The Conspiracy Theory Burger King UK Is Trying To Debunk

For the past few months, a conspiracy has been floating around the internet in the United Kingdom, positing that the Burger King Whopper might not be exactly as it claims. While Burger King says that their iconic Whopper is made of "1/4 pound of savory flame-grilled beef," some skeptical consumers believe that may not really be the case (via Burger King). Instead, the conspiracy claims that the Whopper gets its signature smoky flavor, not from real fire, but from liquid smoke. The theory goes that the chain orders the smoke-flavored liquid and then dips their meat into the concoction to give their burgers a smoky flavor. 

However, in a new ad, Burger King U.K. fired back at the conspiracy in a tongue-in-cheek way. The 20-second clip portrays a skeptical customer telling her friend that the Whopper gets its flavor from liquid smoke. She goes on to say: "They get it from the internet, on a computer. And every morning somebody just dips the beef into it, into its own smoky little beef bath," (via Bandt). But the ad then declares: "It's not a secret. It's real fire."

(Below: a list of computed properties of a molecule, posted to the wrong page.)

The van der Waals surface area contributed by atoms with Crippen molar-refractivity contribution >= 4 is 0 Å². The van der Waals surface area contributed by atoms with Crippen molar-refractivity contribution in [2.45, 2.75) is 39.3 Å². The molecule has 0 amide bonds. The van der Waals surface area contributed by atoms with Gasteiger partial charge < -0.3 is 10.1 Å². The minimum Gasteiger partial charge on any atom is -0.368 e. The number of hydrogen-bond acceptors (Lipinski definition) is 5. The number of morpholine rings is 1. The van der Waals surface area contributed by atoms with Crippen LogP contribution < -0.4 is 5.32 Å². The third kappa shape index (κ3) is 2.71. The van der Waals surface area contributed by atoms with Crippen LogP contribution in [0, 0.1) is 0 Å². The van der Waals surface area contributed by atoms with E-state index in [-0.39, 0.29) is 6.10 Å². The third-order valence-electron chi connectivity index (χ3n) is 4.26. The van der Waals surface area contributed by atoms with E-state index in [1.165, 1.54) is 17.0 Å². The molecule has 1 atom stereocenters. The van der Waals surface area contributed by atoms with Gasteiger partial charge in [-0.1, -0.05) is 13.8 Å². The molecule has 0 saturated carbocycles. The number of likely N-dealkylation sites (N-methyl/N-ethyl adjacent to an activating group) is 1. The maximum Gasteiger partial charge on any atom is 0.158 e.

Burger King Whoppers are made from flame-grilled beef

While the ad might be jokey, it has made it apparent that Burger King takes its flame-grilled meat very seriously. The message is clear: Burger King's Whoppers are not made with fancy liquid potions or strange cooking methods. The meat simply goes straight from the flames onto your plate, so the smoky flavor customers know and love comes simply from grilling it on a regular, old-fashioned fire.

"In a world of fake news, people find it hard to believe the incredible taste of the Whopper can be that simple, but it really is. At Burger King we pride ourselves on being transparent with customers, and offering them great-tasting food, so, we won't be keeping any secrets about our delicious burgers," Soco Nunez, Burger King U.K.'s marketing director, said of the new ad (via Campaign Live). So there you have it — straight from Burger King U.K.'s mouth.